The bonus with bread it that at the end, you get a yummy warm slice with butter.  Laundry doesn’t have that kind of payoff!

I think I’ve said this before, but I’ve been searching for great bread recipes.  I found an awesome recipe for Carmelized Onion and Asigo Bread, but that’s awfully fancy for everyday.  Well, now I’ve found the perfect recipe for Italian bread!  (I sort of took two different recipes that I found online and used bits of each to make this recipe.)

It’s been a good day – I have an empty suitcase, clean clothes, my house smells like baking bread, I get to pick up my CSA box in about 20 minutes (yippee!!) and after that, I get to have dinner with mom, dad, and my sister!  Now, obviously, the bread isn’t the only reason it was a good day, but it certainly doesn’t hurt!

Perfect Italian Bread

  • 2 cups warm water
  • 1 packet dry active yeast
  • 5 cups bread flour
  • 1 tablespoon dark brown sugar
  • 2 tablespoons extra virgin olive oil
  • 1 tablespoon salt
  • 1 egg white, lightly beaten

Place the water and yeast in the bowl of an electric mixer and allow the yeast to bloom for about 5 minutes. Using a dough hook attachment, add the flour and sugar to the water and mix on low speed until a dough starts to form. Drizzle the oil and salt into the dough and beat on medium speed until the dough pulls away from the sides of the bowl.

Transfer the dough to a lightly oiled bowl and spray the dough with a thin coating of cooking spray. Cover with a damp towel and set aside to proof in a warm, draft-free place for about an hour or until doubled in size. Remove the towel, punch down and flatten the rounded dough with the heel of your hand. Roll the dough up tightly, sealing the seam well after each roll. The dough should be elongated and oval-shaped, with rounded ends.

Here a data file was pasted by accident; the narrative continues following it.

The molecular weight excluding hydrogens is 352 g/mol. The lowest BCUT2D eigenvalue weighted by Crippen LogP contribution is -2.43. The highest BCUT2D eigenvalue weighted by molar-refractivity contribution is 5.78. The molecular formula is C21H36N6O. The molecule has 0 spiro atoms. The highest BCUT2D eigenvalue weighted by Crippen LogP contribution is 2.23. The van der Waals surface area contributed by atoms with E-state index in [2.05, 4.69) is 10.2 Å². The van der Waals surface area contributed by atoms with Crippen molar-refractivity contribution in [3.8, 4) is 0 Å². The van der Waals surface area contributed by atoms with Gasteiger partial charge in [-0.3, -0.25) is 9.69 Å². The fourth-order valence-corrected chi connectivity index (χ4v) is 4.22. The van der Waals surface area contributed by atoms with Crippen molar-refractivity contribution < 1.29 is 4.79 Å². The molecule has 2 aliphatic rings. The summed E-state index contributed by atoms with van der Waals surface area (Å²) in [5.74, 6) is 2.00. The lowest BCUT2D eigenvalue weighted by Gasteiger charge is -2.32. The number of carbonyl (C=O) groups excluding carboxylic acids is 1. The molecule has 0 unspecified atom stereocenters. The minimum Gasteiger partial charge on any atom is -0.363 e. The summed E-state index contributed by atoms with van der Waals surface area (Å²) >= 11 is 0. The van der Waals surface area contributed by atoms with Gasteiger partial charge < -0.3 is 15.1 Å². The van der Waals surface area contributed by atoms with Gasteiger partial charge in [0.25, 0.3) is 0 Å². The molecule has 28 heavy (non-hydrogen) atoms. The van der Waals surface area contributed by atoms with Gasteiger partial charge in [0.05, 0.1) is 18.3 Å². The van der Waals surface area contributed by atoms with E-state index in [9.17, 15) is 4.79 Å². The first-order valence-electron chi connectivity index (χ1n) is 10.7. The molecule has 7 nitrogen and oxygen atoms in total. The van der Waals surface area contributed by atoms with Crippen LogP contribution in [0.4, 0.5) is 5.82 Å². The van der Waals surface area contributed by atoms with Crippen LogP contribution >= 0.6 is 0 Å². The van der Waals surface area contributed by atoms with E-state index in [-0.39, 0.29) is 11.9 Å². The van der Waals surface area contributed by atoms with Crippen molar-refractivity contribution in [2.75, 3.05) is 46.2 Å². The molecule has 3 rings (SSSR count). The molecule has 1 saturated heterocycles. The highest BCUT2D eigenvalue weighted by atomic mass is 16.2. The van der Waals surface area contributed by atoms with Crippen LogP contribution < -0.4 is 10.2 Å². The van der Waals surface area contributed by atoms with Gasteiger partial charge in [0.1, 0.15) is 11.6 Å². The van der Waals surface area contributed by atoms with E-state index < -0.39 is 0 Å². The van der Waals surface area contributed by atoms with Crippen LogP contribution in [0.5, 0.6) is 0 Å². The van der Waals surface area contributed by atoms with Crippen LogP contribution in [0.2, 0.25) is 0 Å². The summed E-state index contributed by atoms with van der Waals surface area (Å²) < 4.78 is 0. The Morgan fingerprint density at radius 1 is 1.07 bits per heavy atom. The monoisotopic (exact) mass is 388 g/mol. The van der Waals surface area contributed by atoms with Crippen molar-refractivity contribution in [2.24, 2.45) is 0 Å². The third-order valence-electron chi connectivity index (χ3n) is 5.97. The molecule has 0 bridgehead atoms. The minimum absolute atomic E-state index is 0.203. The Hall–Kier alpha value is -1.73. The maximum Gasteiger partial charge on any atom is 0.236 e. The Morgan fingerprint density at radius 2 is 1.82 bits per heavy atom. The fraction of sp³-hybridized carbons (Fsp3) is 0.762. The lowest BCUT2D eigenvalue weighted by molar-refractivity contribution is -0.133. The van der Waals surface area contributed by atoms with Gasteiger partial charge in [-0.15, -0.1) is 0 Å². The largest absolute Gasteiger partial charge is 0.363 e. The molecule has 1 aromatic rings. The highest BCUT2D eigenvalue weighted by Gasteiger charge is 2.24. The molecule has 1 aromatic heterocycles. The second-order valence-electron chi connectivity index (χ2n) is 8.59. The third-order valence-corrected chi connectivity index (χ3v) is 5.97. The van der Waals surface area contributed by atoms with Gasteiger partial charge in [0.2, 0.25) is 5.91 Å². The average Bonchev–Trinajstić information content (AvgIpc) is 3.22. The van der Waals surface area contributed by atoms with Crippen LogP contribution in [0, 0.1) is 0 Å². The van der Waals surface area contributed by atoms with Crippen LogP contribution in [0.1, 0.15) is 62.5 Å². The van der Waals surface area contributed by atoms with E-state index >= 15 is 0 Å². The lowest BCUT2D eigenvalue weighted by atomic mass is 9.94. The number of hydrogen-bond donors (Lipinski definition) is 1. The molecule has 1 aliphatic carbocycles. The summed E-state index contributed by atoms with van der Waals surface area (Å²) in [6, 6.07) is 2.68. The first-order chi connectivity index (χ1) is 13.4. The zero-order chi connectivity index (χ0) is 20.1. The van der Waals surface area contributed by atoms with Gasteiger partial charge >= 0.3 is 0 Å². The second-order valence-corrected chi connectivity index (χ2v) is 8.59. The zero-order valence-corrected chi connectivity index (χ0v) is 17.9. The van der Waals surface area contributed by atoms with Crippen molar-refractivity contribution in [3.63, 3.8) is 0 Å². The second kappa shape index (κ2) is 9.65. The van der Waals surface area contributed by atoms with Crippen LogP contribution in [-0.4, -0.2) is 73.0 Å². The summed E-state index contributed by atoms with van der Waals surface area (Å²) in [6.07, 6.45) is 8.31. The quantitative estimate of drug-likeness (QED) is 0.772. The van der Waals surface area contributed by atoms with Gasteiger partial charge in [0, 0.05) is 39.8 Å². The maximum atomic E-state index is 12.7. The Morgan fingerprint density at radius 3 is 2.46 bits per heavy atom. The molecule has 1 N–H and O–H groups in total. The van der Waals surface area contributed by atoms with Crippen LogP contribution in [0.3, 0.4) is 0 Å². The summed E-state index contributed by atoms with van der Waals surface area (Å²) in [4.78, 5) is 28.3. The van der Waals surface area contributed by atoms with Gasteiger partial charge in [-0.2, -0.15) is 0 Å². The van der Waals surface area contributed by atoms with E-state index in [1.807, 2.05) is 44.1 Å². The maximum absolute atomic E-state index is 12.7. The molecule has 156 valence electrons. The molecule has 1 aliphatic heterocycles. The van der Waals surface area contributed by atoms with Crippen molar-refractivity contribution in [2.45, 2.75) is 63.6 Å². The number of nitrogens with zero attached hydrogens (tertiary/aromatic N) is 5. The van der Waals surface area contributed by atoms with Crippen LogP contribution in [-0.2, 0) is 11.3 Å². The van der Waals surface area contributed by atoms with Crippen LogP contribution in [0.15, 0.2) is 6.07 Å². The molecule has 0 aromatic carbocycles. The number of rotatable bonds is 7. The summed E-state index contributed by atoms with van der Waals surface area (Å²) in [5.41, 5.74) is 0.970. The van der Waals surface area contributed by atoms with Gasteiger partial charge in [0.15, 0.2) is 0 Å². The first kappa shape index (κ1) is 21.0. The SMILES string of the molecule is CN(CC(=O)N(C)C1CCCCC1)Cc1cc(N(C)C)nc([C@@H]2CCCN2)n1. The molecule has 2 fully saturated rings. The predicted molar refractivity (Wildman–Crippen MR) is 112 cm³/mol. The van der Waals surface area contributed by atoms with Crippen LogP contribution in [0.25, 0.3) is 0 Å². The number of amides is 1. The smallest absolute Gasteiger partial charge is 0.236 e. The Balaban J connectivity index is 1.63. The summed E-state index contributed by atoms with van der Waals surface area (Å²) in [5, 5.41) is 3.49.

Preheat the oven lined with a pizza stone to 425 degrees F.

Place the dough on a sheet of parchment paper.   Allow the dough to proof, loosely covered with a damp towel, for 30 minutes, or until doubled in size. Brush the dough with the egg white. Using a razor blade or sharp knife, score the top of the dough.

Spray the dough generously with water from a water bottle and place in the oven on the baking stone. (You can use the parchment paper and just set the loaf and parchment paper right on the pizza stone.)  Immediately close the oven and bake for 3 minutes. Open the oven door and spray the dough again with the water bottle. Close the oven door and bake for an additional 3 minutes before spraying the dough for a third time (the spraying of the dough will ensure a crisp golden brown crust). Bake the dough for 25-30 minutes, or until a hollow thud is heard when the bread is whacked with the bowl of a wooden spoon. Allow the bread to cool slightly before serving.

Egg Salad on Toast

Nothing too special about egg salad on toast, but it is the kind of food that can be counted upon if it’s made well. My ingredients were local (and personal), so it tasted good and also felt good to make, which is what I actually, very much needed. And for those reasons, it might have been the best thing I’ve eaten all summer. I’m not sure anyone needs a recipe for egg salad, but this is what to do just in case:

Just barely hard boil four free-range eggs from Black Dog Acres, then peel and chop.

Mix with one rib of celery (diced), one small jalapeno pepper (seeded and diced) and one quarter of a small red onion (shaved). All from farmer Bernie.

Stir in one or two generous tablespoons of  mayonnaise (just make your own like this or this with more of the trustworthy eggs). Add dashes of kosher salt, black pepper, and good amazing paprika (but only if you are lucky enough to have a friend who will wait patiently while you smell every paprika twice before you find the perfect one).

Pile half of the salad on a thick slice of crunchy toast (save the other half for your better half). Add chopped herbs from my garden, a sliced tomato from my mother’s. Add a little more Spanish paprika (in honor of the Spaniard who baked the bread).